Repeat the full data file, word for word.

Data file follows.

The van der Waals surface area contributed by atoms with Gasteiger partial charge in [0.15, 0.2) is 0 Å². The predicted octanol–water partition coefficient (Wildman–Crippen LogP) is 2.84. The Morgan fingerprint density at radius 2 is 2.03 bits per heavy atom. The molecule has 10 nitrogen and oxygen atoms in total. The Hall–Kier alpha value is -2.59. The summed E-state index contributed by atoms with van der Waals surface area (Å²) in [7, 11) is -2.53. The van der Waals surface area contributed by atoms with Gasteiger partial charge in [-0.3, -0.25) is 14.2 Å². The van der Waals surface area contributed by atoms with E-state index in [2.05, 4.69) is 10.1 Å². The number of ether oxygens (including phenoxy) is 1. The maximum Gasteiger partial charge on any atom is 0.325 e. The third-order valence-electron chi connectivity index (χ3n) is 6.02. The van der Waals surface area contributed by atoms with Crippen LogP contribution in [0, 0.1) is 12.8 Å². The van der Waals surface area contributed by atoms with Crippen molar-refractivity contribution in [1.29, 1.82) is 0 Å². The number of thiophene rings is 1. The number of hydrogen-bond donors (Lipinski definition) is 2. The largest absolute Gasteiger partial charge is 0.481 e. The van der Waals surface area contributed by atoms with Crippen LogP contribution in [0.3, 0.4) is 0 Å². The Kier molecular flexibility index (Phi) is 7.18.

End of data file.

The van der Waals surface area contributed by atoms with Gasteiger partial charge in [0.15, 0.2) is 0 Å². The predicted octanol–water partition coefficient (Wildman–Crippen LogP) is 2.84. The Morgan fingerprint density at radius 2 is 2.03 bits per heavy atom. The molecule has 10 nitrogen and oxygen atoms in total. The Hall–Kier alpha value is -2.59. The summed E-state index contributed by atoms with van der Waals surface area (Å²) in [7, 11) is -2.53. The van der Waals surface area contributed by atoms with Gasteiger partial charge in [-0.3, -0.25) is 14.2 Å². The van der Waals surface area contributed by atoms with E-state index in [2.05, 4.69) is 10.1 Å². The number of ether oxygens (including phenoxy) is 1. The maximum Gasteiger partial charge on any atom is 0.325 e. The third-order valence-electron chi connectivity index (χ3n) is 6.02. The van der Waals surface area contributed by atoms with Crippen LogP contribution in [0, 0.1) is 12.8 Å². The van der Waals surface area contributed by atoms with Crippen molar-refractivity contribution in [1.29, 1.82) is 0 Å². The number of thiophene rings is 1. The number of hydrogen-bond donors (Lipinski definition) is 2. The largest absolute Gasteiger partial charge is 0.481 e. The van der Waals surface area contributed by atoms with Crippen LogP contribution in [0.3, 0.4) is 0 Å². The Kier molecular flexibility index (Phi) is 7.18.